This witty video ahead of Oklahoma’s game against the TCU “Horned Frogs” ended up being the most popular video on Twitter this week. Content that is light and has some humor to it has been performing extremely well throughout the year. When you think about it, there are over a hundred college football teams vying for the attention of football fans and even their own fans. With so much “copy-cat” content, fans are overloaded with information. In order to stick out to a broader audience, you need to have original, interesting content. You can’t just put the score of a game on the background and expect to get thousands of engagements.
Side note – lots of videos produced by teams such as this clip of Louisville becoming bowl eligible and this clip of LSU’s football coach, are still getting a ton of engagement almost a week after they were posted. The life of good video on Twitter is more than just a couple of days and in fact, can last for weeks.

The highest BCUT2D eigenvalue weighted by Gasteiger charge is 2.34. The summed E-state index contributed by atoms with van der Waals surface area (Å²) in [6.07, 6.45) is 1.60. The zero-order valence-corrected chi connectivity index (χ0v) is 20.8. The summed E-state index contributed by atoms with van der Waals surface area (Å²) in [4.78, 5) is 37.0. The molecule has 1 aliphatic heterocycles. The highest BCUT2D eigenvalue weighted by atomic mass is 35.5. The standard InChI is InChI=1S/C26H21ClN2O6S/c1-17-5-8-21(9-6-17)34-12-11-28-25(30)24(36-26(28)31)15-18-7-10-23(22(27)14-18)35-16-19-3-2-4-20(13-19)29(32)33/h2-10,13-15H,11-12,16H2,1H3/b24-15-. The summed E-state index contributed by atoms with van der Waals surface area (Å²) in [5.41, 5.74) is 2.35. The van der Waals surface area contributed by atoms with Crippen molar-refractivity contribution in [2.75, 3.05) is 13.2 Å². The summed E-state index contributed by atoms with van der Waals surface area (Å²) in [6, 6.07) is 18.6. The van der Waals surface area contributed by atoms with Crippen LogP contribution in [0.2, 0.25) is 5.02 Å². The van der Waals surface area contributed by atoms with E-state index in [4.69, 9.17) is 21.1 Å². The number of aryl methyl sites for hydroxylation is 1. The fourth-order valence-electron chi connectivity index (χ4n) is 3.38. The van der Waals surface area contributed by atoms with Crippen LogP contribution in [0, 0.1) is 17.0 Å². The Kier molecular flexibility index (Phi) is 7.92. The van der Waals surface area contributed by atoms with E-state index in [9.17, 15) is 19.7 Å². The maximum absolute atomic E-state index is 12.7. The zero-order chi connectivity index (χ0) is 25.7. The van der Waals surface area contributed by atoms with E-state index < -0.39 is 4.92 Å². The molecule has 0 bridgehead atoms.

Top news sources this week
We’ve mentioned almost all year how important it is to track mentions across all modern channels, not just social media. We’ve also spent a lot of time analyzing teams being picked up by news sources. However, we haven’t really shown who the top news sources are so this week we wanted to share some of the top news sources talking about college football. We have been tracking this all year and there really hasn’t been a ton of fluctuation in the top news outlets.
Sources like Yahoo Sports, CBS Sports, USA Today, etc. have all published hundreds of articles each week mentioning college football. For sports fans, this shouldn’t come as a surprise as all of these sources have been the “go-to” sites of sports news and information for a while.